• Woods (middle) with participants from nine ASEAN countries at Universiti Brunei Darussalam (2014)

  • Woods (middle) with participants from ten ASEAN countries at Universiti Brunei Darussalam (2015)

Professor Damon Woods, a lecturer on Southeast Asian history, shares his experience teaching and introducing students to Southeast Asia for the past 15 years.

By Kitty Hu (UCLA, 2020)

The road to teaching history

Professor Damon Woods, a visiting lecturer in the department of history and the UCLA International Institute, has been teaching an introductory course on Southeast Asia at UCLA since 2005.

When he first began teaching, he had many students who were the children of refugees. "Taking a class like this was important to them," he reminisces. Now, he says there are fewer students who have familial ties to Southeast Asia and many come without prior knowledge of the region.

Woods moved to Baguio, Philippines at the age of five and completed high school before returning to the United States. After reading two novels by José Rizal, a national hero of the Philippines, he decided to go back to school for his doctorate in Southeast Asian history. He reflects upon his desire to learn more, "Southeast Asia shows up in the news when there’s trouble but there’s more to Southeast Asia than trouble." He wanted to write about history on a popular level, but decided to commit to teaching after finding enjoyment in working as a teaching assistant.

At UCLA, Woods switched from lecturing during the school year to summer sessions. He veered away from the traditional testing structure of giving a midterm and final exam to accommodate the tighter schedule. He introduced a cultural paper that would encourage students to engage with ethnic communities and local restaurants to further their understanding of Southeast Asia.

In thinking about fun moments with the cultural paper, he shares a story about one particular student who was going to write a paper on phở. "She said she was vegetarian, but she would eat it with meat to complete my assignment," he recounts, "She then found out that there was vegetarian phở!"

Adjusting to remote instruction

Woods describes himself as a "blackboard and chalk professor" who values personal presence, so the transition to remote instruction seemed quite daunting for this summer. He fears that group activities and office hours will be more difficult to conduct remotely. However, through conversations with other faculty and workshops hosted by the university, he has made several changes that will make it easier for students during this time.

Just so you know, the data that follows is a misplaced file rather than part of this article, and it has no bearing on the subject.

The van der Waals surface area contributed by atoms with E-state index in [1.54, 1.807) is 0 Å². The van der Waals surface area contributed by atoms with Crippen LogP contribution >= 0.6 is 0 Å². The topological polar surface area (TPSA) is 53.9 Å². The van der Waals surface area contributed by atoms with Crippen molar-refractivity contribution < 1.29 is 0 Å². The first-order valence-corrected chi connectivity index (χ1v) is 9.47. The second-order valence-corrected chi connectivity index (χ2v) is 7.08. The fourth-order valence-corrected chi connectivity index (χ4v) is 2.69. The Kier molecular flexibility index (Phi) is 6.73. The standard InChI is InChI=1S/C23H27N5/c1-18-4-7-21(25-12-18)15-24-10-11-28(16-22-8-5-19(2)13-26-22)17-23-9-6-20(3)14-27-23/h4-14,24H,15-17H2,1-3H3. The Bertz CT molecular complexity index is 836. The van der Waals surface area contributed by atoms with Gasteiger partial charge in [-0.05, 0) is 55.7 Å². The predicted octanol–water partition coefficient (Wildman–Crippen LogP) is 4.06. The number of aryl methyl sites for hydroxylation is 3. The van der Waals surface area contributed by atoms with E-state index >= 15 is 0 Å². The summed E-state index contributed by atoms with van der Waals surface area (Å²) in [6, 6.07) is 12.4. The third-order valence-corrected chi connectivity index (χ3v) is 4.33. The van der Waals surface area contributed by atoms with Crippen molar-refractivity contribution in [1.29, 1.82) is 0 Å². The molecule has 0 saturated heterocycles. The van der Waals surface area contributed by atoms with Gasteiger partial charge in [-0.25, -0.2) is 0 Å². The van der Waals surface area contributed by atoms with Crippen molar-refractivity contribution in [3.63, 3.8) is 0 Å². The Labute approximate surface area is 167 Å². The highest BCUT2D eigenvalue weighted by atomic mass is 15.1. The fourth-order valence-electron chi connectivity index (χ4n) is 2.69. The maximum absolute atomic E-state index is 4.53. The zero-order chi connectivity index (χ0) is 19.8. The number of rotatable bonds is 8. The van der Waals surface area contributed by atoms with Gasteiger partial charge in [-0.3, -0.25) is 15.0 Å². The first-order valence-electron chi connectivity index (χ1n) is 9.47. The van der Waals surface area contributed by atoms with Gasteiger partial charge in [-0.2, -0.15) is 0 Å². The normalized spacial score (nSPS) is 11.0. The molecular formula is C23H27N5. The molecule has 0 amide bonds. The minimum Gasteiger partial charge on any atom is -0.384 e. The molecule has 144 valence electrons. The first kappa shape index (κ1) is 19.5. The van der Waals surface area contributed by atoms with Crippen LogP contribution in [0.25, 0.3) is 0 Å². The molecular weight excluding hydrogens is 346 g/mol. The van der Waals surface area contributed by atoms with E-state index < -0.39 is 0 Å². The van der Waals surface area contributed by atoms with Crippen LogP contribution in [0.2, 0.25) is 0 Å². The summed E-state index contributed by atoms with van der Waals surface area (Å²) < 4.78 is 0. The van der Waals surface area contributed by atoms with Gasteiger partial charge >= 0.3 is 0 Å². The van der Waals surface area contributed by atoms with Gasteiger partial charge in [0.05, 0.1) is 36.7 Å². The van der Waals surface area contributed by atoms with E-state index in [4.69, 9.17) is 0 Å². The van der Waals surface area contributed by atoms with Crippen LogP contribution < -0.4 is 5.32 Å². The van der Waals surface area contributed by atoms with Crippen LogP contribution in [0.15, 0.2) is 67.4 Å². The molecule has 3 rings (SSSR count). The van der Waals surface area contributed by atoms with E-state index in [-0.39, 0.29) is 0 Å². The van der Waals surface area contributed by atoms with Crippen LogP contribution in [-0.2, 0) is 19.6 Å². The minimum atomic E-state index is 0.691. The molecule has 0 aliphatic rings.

"I’ve experienced and have been reading up on Zoom fatigue," he says. Instead of having one break during his two-hour class, he has decided to split his lecture into 25-minute chunks to allow for more breaks. Woods is also incorporating more student-led presentations and encouraging them to participate in a virtual tour of a historical site or city in Southeast Asia in place of a research paper.

"They will learn, in different ways, the material that I wouldn’t normally cover in the course," he hopes.

The remote learning format has also made it easier for students to attend virtual office hours. Woods require students to come to office hours for at least 15 minutes so that he can meet each one and learn a bit about them. "It was difficult to get them to come in to talk to me before. Now, they are lining up and we are having wonderful conversations!" Wood remarks.

Looking to the future

Besides teaching, Woods has also been writing anthologies of articles to give different perspectives on history based on documents written by indigenous Filipino people in the 1600s. "What you find out in these documents is how they refer to themselves, how they refer to each other," he shares. "They just write as who they are and it gives us real insight into their social history and for example, how language has developed over time." He is also working on the first book written in Ilocano, the language of Northern Luzon where he grew up, seeking to construct a social history of the Ilocanos.

Woods is hopeful that a course like his gives a broad understanding of the region. "Southeast Asia has 11 countries. They have things in common, but in many ways, they are very different," he comments.

He says we now have a generation of Asian Americans who fully embrace their Southeast Asian heritage. "They are very much connected to their homeland culturally and sometimes, linguistically, but they were raised in this country," he states. "They can really help to bridge the knowledge gap and be good scholars and professors to educate people about Southeast Asia."



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Published: Friday, July 10, 2020